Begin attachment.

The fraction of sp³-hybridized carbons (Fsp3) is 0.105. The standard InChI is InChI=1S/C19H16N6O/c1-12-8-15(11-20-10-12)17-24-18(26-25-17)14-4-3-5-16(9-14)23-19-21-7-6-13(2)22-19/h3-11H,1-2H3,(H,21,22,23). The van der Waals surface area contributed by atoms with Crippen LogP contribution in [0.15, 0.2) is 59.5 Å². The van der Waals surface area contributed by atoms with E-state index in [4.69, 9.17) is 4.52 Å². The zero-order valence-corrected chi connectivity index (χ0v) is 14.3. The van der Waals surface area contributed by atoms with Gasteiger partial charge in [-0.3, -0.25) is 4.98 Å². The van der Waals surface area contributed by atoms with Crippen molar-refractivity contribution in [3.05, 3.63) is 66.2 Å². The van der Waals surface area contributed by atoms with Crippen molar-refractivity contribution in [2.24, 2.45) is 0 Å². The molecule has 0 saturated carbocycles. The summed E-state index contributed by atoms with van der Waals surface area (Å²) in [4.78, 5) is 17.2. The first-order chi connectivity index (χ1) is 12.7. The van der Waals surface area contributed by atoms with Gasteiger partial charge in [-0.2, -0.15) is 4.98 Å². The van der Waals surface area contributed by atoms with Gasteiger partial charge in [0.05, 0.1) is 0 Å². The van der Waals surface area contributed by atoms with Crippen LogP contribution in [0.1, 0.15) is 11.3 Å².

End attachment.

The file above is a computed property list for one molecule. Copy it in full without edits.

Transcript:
The fraction of sp³-hybridized carbons (Fsp3) is 0.105. The standard InChI is InChI=1S/C19H16N6O/c1-12-8-15(11-20-10-12)17-24-18(26-25-17)14-4-3-5-16(9-14)23-19-21-7-6-13(2)22-19/h3-11H,1-2H3,(H,21,22,23). The van der Waals surface area contributed by atoms with Crippen LogP contribution in [0.15, 0.2) is 59.5 Å². The van der Waals surface area contributed by atoms with E-state index in [4.69, 9.17) is 4.52 Å². The zero-order valence-corrected chi connectivity index (χ0v) is 14.3. The van der Waals surface area contributed by atoms with Gasteiger partial charge in [-0.3, -0.25) is 4.98 Å². The van der Waals surface area contributed by atoms with Crippen molar-refractivity contribution in [3.05, 3.63) is 66.2 Å². The van der Waals surface area contributed by atoms with Crippen molar-refractivity contribution in [2.24, 2.45) is 0 Å². The molecule has 0 saturated carbocycles. The summed E-state index contributed by atoms with van der Waals surface area (Å²) in [4.78, 5) is 17.2. The first-order chi connectivity index (χ1) is 12.7. The van der Waals surface area contributed by atoms with Gasteiger partial charge in [-0.2, -0.15) is 4.98 Å². The van der Waals surface area contributed by atoms with Gasteiger partial charge in [0.05, 0.1) is 0 Å². The van der Waals surface area contributed by atoms with Crippen LogP contribution in [0.1, 0.15) is 11.3 Å².